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Testing the Boundaries of 2-Drug ART: Early Data on Efficacy and Safety for Rapid ART

Eric S. Daar, MD

Chief, Division of HIV Medicine
Harbor-UCLA Medical Center
Professor of Medicine
David Geffen School of Medicine at UCLA
Los Angeles, California


Eric S. Daar, MD, has disclosed that he has received consulting fees from Genentech, Gilead Sciences, and ViiV and funds for research support from Gilead Sciences, Merck, and ViiV.


View ClinicalThoughts from this Author

Released: December 4, 2020

During the past few years, there has been an increasing interest in initiating ART at the time of first HIV care visit—the so-called rapid start or same day start strategy. Randomized, controlled studies in resource-limited settings have shown that rapid start results in shorter time to virologic suppression, enhanced engagement in care, and higher rates of virologic suppression. In resource-rich communities, observational studies show that rapid start ART is feasible and results in good virologic suppression. Although there are no definitive data from randomized controlled trials in more resourced settings showing that rapid start results in improved linkage and retention to care, there is considerable experience demonstrating that the risks of this strategy are very low.

When one considers rapid start ART for a particular person with HIV, it is very important to remember that treatment will be initiated before baseline information is obtained that normally guides therapeutic choices. This information includes hepatitis B virus (HBV) infection status, renal and hepatic function, HLA-B*5701 status, genotypic drug resistance test results, and HIV-1 RNA level. To mitigate the risk of choosing a therapeutic regimen without this information, appropriate laboratory studies are sent so prompt adjustment of the ART regimen can be made, if the information received from the studies indicates that such an adjustment is needed. The risk of transmitted drug resistance may be addressed by choosing regimens that include drugs with high barriers to resistance and for which transmitted resistance is relatively rare, such as pharmacologically boosted darunavir or high barrier INSTIs, for example, dolutegravir (DTG) or bictegravir, coupled with 2 NRTIs, the most typical of which are tenofovir alafenamide and lamivudine (3TC) or emtricitabine in today’s modern regimens.

To further simplify therapy in those considering rapid start ART, there has been interest in using the recently approved 2-drug regimen of DTG/3TC. This regimen has been shown to be effective in both initial ART regimens and in simplifying ART in persons with virologic suppression on a 3- or 4-drug ART regimen. Although this 2-drug regimen includes an agent with a high barrier to resistance (DTG), it is not the most effective regimen if there is transmitted 3TC resistance—however unlikely—and it is not sufficiently active against HBV in patients with chronic HBV coinfection. In addition, there are limited data with this regimen in those with baseline HIV-1 RNA > 500,000 copies/mL (viral load level would not be known when considering the rapid start strategy). At the 2020 HIV Glasgow Virtual conference, Rolle and colleagues presented data from the single-arm, open-label STAT study evaluating the safety and efficacy of this regimen in patients starting therapy before laboratory results are available. Persons included in the study were 18 years of age or older, were diagnosed with HIV infection within 14 days of study entry, and did not yet have available results from baseline laboratory testing. The study included 131 participants, and the key efficacy endpoint was plasma HIV-1 RNA < 50 copies/mL at 24 weeks. Modification of ART was allowed by protocol for any reason, including decisions made in response to laboratory results that became available after ART was initiated. Among enrolled participants, 7 had chronic HBV infection, 1 had transmitted 3TC resistance (M184V), and 19 had baseline HIV-1 RNA > 500,000 copies/mL (10 with baseline HIV-1 RNA ≥ 1 million copies/mL). In the overall population, the rate of virologic suppression at 24 weeks was 78% (102/131) by intention-to-treat analysis where missing results equal failure of the regimen. In the observed analysis of those with data available at 24 weeks, 92% (102/111) had HIV-1 RNA < 50 copies/mL, including 8 of 10 with baseline HIV-1 RNA > 1 million copies/mL; 87% achieved virologic suppression by Week 24 without modification of the DTG/3TC regimen. Overall, DTG/3TC was noted to be well tolerated and no treatment-related resistance to HIV or HBV emerged over the 24 weeks. The authors concluded that it was feasible to use DTG/3TC as a first-line regimen in a rapid ART setting.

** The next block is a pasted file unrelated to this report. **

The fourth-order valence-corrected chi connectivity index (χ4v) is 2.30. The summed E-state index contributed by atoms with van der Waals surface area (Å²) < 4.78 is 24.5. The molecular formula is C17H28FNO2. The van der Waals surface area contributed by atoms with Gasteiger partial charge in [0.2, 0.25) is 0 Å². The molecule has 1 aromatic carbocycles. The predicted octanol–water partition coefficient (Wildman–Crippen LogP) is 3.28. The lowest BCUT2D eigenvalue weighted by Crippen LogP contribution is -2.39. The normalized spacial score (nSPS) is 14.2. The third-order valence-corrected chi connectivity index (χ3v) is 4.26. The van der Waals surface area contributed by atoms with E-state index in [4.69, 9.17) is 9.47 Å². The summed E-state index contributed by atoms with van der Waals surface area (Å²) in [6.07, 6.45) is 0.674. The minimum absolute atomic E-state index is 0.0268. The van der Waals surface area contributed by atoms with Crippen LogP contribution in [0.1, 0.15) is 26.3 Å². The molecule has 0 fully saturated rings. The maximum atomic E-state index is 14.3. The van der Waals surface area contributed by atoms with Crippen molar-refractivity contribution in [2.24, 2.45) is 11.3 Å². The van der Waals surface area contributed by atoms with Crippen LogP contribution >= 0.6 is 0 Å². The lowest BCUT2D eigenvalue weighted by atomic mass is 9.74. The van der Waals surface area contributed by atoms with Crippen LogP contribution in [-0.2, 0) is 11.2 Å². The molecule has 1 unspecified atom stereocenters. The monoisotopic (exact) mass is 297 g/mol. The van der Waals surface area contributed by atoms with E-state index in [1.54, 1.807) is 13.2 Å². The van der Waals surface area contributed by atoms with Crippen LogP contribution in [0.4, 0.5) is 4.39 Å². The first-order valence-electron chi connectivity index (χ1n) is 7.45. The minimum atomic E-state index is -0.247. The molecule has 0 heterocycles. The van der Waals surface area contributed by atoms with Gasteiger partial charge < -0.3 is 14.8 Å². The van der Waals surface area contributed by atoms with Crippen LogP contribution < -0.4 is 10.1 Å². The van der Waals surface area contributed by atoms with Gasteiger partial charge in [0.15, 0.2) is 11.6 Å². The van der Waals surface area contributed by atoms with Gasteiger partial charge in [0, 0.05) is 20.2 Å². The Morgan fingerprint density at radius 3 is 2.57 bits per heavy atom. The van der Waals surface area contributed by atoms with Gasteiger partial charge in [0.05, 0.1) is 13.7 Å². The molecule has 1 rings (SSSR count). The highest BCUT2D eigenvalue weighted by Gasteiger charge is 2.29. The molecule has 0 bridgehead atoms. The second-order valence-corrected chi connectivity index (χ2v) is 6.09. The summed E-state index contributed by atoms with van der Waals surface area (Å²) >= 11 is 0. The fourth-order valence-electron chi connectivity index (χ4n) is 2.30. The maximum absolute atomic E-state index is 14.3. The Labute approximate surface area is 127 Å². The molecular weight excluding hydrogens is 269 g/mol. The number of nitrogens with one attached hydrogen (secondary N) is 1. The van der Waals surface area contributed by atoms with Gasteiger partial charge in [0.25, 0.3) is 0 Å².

It is worth noting that for now, the data remain limited to a relatively small number of individuals, there was no control group, and at the time of presentation, only 24 weeks of follow-up data were available. In addition, the potential benefits of this strategy over using a standard 3-drug regimen initially and then switching after baseline laboratory data are available and the patient has demonstrated a good virologic response should be considered.

Do you think these results are intriguing? Would you consider rapid ART with this 2-drug regimen? Please share your thoughts in the comments section.

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Sophia Kelley
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Educational grant provided by:
Gilead Sciences
ViiV Healthcare
Janssen Therapeutics, Division of Janssen Products, LP

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